Ingenious Inventions: An Entrepreneurial History of St. Joseph Innovations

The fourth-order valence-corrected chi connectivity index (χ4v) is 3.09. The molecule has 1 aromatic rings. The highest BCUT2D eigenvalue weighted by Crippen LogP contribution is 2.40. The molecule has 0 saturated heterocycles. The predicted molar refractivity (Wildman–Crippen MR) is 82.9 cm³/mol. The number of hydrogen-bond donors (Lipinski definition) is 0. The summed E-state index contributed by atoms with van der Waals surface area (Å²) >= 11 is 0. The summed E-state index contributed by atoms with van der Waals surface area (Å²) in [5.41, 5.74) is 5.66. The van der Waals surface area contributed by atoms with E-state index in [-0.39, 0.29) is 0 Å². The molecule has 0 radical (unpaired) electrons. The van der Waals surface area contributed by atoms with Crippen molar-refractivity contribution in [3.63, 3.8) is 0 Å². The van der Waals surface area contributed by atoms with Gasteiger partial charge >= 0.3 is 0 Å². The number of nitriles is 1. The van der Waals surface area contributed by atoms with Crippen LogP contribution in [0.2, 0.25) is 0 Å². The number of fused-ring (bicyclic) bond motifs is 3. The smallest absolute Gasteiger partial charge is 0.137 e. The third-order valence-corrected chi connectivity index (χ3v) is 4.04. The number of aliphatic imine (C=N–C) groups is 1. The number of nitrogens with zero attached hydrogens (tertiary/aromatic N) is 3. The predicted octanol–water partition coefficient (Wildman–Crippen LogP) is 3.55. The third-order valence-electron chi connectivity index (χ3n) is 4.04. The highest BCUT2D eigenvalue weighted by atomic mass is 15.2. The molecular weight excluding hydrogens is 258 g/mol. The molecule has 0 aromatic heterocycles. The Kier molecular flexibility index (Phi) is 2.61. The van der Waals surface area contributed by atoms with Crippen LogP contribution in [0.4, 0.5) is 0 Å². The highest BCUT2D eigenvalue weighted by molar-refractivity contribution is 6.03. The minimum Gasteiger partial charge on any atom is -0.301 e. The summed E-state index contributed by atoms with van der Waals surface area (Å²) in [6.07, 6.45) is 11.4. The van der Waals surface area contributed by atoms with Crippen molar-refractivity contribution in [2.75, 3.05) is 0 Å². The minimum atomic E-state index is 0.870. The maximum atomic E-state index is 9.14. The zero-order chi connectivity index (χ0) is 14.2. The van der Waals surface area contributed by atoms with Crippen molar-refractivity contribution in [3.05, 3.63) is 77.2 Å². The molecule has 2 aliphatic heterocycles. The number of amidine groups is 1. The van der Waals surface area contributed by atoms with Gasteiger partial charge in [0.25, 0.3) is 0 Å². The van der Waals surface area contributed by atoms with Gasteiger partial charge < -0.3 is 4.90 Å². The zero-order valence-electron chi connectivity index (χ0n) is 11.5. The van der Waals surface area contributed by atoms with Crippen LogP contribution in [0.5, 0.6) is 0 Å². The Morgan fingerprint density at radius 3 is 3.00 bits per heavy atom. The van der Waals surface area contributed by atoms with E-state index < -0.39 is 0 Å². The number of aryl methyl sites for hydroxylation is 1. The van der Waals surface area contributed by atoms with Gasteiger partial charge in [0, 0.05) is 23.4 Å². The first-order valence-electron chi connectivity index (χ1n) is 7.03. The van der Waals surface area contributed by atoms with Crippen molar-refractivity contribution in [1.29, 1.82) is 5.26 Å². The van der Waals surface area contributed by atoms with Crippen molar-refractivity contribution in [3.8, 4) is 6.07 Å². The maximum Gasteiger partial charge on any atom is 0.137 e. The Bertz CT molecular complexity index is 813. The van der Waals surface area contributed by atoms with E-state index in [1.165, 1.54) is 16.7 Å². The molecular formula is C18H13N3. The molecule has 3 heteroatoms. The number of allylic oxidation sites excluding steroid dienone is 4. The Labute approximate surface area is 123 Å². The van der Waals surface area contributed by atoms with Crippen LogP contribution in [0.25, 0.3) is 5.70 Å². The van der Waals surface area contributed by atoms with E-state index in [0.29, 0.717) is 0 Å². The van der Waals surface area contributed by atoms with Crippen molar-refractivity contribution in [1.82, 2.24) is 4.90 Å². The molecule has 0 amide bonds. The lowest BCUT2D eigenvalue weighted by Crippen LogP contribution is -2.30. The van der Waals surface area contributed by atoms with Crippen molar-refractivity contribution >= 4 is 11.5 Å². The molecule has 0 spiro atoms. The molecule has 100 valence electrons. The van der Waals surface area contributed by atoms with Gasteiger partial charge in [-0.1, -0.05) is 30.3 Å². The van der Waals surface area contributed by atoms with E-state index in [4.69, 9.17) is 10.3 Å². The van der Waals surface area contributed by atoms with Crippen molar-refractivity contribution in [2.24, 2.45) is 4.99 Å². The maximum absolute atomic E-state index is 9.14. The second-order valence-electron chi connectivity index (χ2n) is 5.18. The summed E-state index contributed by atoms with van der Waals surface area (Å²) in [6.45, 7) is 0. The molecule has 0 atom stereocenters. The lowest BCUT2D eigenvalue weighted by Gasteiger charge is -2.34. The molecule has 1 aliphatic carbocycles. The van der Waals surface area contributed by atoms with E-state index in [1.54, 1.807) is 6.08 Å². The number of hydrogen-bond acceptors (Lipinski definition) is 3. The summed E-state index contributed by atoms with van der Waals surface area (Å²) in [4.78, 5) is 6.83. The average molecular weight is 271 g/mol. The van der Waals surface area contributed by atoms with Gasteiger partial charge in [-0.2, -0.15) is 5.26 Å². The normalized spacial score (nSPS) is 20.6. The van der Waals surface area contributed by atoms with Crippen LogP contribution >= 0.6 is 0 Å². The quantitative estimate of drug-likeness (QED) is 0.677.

Empowered by the Second Industrial Revolution from 1870 to its punctuation of the Great War in 1917, the late nineteenth and early twentieth centuries were embodied by the spirit of invention and innovation. In half a century, transportation evolved from horse-driven carriages and rail lines to automobiles, airplanes, and submarines. The means of mass production revolutionized manufacturing, improving prices and productivity, but led to social upheaval. Advanced communication and transportation technology resulted in a globalization that would bring the imperial world to its inevitable culmination of the Great War, showcasing the mechanical and chemical advancements of the age. What made St. Joseph the ideal location for industrial innovation was its unique location along the Missouri River and at the furthest western point of rail travel during the westward expansion of the early nineteenth century. Those who remained realized the entrepreneurial opportunity of manufacturing and outfitting settlers who continued west. The ease of shipping freight and transporting citizens empowered businesses from wagon manufacturers to grocers, wholesalers, pharmacists, and textile producers. The wealthy entrepreneurs who succeeded during westward expansion were able to invest in further innovations in the later half of the century, creating a Gilded Age in St. Joseph that saw the construction of its greatest buildings and most enduring inventions. St. Joseph was one of the earliest cities to be equipped with electricity, exemplified by its early electric street cars and its lighted “City Worth While” sign atop its tallest skyscraper. The local automobile club, founded and supported by enthusiasts who recognized the shifting transportation market, literally blazed the trails by marking out the best locations for our modern paved highways. The St. Joseph Public Library, opened in 1900, provided access to information on the most modern technologies and techniques, inspiring astute citizens to invent revolutionizing products. The Buchanan County Recorder of Deeds Trademark Registry and the United States Patents and Trademark Office are both filled with innovative ideas created locally. Some of these products would fade into obscurity while others remain as internationally renown products, whether their St. Joseph origins have been remembered or lost through corporate acquisitions.